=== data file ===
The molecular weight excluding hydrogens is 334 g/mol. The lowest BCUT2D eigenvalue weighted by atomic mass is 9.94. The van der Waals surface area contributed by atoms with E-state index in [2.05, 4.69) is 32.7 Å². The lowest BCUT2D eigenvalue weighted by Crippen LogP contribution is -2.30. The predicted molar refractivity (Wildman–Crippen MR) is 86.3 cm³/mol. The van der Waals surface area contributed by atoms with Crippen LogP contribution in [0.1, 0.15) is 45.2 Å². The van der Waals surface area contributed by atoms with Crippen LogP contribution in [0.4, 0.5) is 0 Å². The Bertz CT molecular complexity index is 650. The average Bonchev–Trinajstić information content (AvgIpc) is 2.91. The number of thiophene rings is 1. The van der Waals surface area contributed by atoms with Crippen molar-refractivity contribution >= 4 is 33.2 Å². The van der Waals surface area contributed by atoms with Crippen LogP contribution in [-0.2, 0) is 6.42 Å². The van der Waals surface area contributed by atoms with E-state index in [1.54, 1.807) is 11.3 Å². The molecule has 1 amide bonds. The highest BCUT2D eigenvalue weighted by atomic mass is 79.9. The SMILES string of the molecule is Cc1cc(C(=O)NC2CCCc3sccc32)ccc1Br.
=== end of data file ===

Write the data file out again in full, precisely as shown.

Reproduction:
The molecular weight excluding hydrogens is 334 g/mol. The lowest BCUT2D eigenvalue weighted by atomic mass is 9.94. The van der Waals surface area contributed by atoms with E-state index in [2.05, 4.69) is 32.7 Å². The lowest BCUT2D eigenvalue weighted by Crippen LogP contribution is -2.30. The predicted molar refractivity (Wildman–Crippen MR) is 86.3 cm³/mol. The van der Waals surface area contributed by atoms with Crippen LogP contribution in [0.1, 0.15) is 45.2 Å². The van der Waals surface area contributed by atoms with Crippen LogP contribution in [0.4, 0.5) is 0 Å². The Bertz CT molecular complexity index is 650. The average Bonchev–Trinajstić information content (AvgIpc) is 2.91. The number of thiophene rings is 1. The van der Waals surface area contributed by atoms with Crippen molar-refractivity contribution >= 4 is 33.2 Å². The van der Waals surface area contributed by atoms with Crippen LogP contribution in [-0.2, 0) is 6.42 Å². The van der Waals surface area contributed by atoms with E-state index in [1.54, 1.807) is 11.3 Å². The molecule has 1 amide bonds. The highest BCUT2D eigenvalue weighted by atomic mass is 79.9. The SMILES string of the molecule is Cc1cc(C(=O)NC2CCCc3sccc32)ccc1Br.